Electric lawn mowers and other electric gardening equipment are ecologically safe and easy for homeowners to use, but every year some 4,000 injuries occur from the misuse of extension cords that plug into these machines according to the Consumer Product Safety Commission. Knowing what kind of extension cord to use and using it safely will keep you from becoming an injury statistic yourself. Electric lawn mowers come in corded and cordless models, but you will need to buy extension cords separately.
Electric lawn mowers are less expensive to maintain and they produce significantly less noise than do gas-powered mowers. Corded models require extension cords to plug into electrical outlets. The cord should match the power of the machine. The lawn mower's operator’s manual lists specifications and recommendations for an extension cord suitable for individual model of lawn mower.
Wattage and Length
Estimate the distance from the power outlet to the furthest area to be mowed. Heavy-duty, outdoor extension cords are available in 25- to 200-foot lengths. The amount of wattage a cord delivers is reduced by the length of the cord. A 16-gauge extension cord longer than 50 feet delivers 1,250 watts of power. The amount of wattage required for operation is indicated on the lawn mower or in the operator’s manual.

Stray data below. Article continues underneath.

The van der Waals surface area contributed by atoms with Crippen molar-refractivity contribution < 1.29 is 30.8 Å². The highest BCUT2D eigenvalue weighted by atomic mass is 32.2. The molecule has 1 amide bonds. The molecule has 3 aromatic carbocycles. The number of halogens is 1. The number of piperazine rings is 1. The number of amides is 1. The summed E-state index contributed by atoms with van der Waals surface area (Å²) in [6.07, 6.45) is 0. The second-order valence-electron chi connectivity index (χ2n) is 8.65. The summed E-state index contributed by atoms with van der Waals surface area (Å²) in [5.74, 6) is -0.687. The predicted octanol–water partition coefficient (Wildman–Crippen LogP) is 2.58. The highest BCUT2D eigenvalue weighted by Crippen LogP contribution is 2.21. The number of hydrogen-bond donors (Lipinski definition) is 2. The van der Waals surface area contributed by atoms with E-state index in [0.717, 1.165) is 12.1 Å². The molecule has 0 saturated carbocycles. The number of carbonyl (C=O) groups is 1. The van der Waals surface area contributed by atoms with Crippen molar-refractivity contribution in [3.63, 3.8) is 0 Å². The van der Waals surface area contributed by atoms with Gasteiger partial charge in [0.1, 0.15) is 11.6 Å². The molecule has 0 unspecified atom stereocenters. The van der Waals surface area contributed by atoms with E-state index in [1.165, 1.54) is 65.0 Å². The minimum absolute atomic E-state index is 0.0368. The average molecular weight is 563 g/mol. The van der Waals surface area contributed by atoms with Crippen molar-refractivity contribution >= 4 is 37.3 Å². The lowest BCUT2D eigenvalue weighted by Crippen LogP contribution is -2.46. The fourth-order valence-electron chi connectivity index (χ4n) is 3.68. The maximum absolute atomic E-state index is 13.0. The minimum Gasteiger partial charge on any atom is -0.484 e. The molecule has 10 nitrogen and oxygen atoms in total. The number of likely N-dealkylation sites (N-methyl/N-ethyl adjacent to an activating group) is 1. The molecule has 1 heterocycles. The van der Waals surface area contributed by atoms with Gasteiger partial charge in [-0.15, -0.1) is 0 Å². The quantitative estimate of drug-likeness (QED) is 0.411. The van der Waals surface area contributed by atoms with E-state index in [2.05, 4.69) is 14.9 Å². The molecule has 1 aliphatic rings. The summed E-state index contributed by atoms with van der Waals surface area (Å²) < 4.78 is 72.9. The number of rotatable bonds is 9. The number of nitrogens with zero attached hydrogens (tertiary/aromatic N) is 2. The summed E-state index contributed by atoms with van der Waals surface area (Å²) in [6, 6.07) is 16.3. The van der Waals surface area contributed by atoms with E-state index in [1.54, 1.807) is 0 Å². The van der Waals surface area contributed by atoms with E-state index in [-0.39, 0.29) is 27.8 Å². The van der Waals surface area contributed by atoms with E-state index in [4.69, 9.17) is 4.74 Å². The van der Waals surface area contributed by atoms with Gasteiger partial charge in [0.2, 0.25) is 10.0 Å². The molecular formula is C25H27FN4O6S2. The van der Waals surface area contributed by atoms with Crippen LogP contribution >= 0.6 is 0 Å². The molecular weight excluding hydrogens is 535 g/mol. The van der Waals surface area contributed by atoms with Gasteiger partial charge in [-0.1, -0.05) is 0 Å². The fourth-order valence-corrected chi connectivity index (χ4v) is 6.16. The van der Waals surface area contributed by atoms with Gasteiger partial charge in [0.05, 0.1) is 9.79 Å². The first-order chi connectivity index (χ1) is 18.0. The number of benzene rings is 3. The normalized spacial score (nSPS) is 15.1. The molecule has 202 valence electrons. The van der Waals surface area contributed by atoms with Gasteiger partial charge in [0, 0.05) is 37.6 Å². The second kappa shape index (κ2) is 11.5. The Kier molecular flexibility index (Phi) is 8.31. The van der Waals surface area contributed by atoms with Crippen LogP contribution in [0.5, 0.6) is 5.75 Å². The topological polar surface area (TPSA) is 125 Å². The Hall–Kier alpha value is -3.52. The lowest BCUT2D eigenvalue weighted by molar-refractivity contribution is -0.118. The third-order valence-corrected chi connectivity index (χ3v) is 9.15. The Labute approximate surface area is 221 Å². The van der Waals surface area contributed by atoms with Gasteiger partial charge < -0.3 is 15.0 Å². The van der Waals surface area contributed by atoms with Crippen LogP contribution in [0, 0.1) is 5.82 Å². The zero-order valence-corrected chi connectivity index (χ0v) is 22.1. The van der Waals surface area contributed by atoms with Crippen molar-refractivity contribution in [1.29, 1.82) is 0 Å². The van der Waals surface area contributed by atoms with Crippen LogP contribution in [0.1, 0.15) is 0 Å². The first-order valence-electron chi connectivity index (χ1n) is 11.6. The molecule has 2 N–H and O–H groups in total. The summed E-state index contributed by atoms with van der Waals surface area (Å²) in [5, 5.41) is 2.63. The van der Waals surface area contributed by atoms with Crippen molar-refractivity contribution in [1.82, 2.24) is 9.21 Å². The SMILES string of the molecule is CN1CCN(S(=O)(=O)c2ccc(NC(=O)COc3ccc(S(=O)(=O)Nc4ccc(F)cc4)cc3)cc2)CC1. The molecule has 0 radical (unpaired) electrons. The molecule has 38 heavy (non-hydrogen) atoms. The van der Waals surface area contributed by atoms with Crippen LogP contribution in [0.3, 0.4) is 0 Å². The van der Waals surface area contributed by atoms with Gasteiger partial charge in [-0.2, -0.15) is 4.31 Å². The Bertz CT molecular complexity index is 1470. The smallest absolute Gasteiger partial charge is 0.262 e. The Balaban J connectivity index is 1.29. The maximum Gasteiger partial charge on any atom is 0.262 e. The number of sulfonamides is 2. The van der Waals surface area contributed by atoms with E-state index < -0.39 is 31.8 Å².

Safety standards for lawn mower extension cords are defined by the National Electrical Code and set by the National Consumer Products Safety Commission. Outdoor extension cords must be made with 16-gauge wire and equipped with a polarized plug. Polarized plugs have one blade wider than the other and can only be inserted one way into the outlet. The possibility of electrical shock is reduced by neutralizing one side of the circuit.
Extension Cord Care
Unroll a newly purchased extension cord in the sunlight for several hours to relax the rubber in the cable jacket. Suspend the cord gently above the floor or ground to stretch the jacket and conductors. This preparation makes subsequent coiling easier. Do not tie the extension cord in knots. Coil it with an underhand-overhand motion that does not resist the natural twisting tendency of the copper conductors. Always tie the coiled extension cord with a cable wrap or tie line and store in a dry place.